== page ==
Kolkata/Mumbai: Cigarette and consumer goods maker ITC Ltd has bought all the shares allotted to it in the rights offer by EIH Ltd, the company that runs hotels under the Oberoi and Trident brands, undeterred by its promoters’ stake sale to Reliance Industries Ltd (RIL) last year to fend off a potential takeover bid.
EIH’s Rs1,178.86 crore rights issue closed on Tuesday.
The company raised cash through the share sale to expand operations in India and abroad.
“Though the data is currently being compiled, we understand that both Reliance and ITC have subscribed to the rights issue,” said a person dealing with the offer, speaking on condition that he would not be identified.
ITC, RIL and EIH declined to comment.
ITC had to pay at least Rs176 crore to buy the shares allotted to it under the issue. By doing so, ITC would be able to maintain its stake in EIH at 14.98%, which it built up over the past 11 years through market purchases, paying Rs215.7 crore.
“I am absolutely sure ITC would have subscribed to the rights issue,” said S.P. Tulsian, an independent stock market analyst. “The rights issue was priced attractively, and there is no reason for ITC to pare its holding in the company.”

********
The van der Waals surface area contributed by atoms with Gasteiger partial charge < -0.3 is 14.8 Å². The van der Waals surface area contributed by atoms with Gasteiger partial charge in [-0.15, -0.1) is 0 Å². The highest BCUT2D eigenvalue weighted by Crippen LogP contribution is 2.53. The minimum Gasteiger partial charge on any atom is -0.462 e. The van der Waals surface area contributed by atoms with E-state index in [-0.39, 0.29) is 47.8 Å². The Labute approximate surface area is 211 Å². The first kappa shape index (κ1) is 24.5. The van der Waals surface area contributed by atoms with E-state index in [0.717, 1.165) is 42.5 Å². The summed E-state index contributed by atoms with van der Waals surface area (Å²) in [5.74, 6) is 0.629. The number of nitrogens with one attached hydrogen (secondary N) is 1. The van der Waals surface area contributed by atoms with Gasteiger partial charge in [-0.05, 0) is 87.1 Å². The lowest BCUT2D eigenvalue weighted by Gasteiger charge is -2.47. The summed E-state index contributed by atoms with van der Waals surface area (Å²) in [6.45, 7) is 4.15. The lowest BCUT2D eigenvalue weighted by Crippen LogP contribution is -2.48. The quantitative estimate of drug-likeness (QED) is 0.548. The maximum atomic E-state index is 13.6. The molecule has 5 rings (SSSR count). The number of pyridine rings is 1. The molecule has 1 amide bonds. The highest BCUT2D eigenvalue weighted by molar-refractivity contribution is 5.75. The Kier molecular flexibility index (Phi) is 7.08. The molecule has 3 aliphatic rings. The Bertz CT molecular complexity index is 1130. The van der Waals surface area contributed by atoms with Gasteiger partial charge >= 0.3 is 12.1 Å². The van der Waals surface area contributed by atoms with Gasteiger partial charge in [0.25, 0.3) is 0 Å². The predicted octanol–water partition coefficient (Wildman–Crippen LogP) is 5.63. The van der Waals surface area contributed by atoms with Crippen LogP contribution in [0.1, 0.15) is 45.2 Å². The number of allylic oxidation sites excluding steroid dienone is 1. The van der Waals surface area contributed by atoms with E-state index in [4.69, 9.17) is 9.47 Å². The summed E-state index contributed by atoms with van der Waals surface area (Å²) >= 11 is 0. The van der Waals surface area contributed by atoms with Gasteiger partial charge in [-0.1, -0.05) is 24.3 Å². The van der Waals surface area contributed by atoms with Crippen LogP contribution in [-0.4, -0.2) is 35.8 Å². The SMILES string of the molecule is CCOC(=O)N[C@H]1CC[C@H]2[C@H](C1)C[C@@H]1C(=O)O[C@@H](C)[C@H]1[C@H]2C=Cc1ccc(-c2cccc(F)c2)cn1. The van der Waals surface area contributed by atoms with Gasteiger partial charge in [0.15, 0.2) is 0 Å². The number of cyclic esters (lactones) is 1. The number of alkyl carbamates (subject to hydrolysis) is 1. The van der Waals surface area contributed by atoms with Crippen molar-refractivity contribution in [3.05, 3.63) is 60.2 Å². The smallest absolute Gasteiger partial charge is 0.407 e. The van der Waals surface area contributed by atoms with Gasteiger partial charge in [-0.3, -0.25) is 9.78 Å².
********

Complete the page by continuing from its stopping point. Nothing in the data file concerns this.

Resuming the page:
Had it not bought any share at all under the rights issue, ITC’s stake would have fallen to 10.3%.
Reliance Industries Investments and Holdings Pvt. Ltd, an arm of RIL, last year picked up a 14.8% stake in the company, largely through a negotiated agreement with the Oberoi family. It, too, subscribed to the rights issue, paying at least Rs174 crore.
RIL’s investment arm bought 55.4 million shares, or a 14.12% stake, at Rs184 apiece from EIH chairman Prithvi Raj Singh Oberoi’s family for a total Rs1,021 crore in August last year. Within a few days, it raised its stake to 14.8% through market purchases.
The share sale to RIL put paid to ITC’s hopes of wresting control of EIH to combine it with its own hotel business. ITC, though, has always maintained that it wouldn’t launch a hostile bid for EIH.
EIH allotted shares under the rights issue at Rs66 a share. By subscribing to shares under the rights issue, RIL would be able to reduce its average cost of acquisition.
“Though ITC is unlikely to have applied for shares renounced by others because even a marginal stake hike would trigger an open offer, Reliance, which has a little more headroom, might have applied for more shares than those allotted to it,” said a Mumbai-based analyst, who did not want to be identified.
He was referring to the Indian securities market regulation under which any company acquiring 15% or more in another has to make an open offer to buy at least 20% more.
EIH’s promoters, who currently own 32.31% in the firm, have said in the rights issue prospectus that they would subscribe to all shares allotted to them and also buy those renounced by others.
To subscribe fully to only their quota of shares, they would have to pay around Rs380 crore.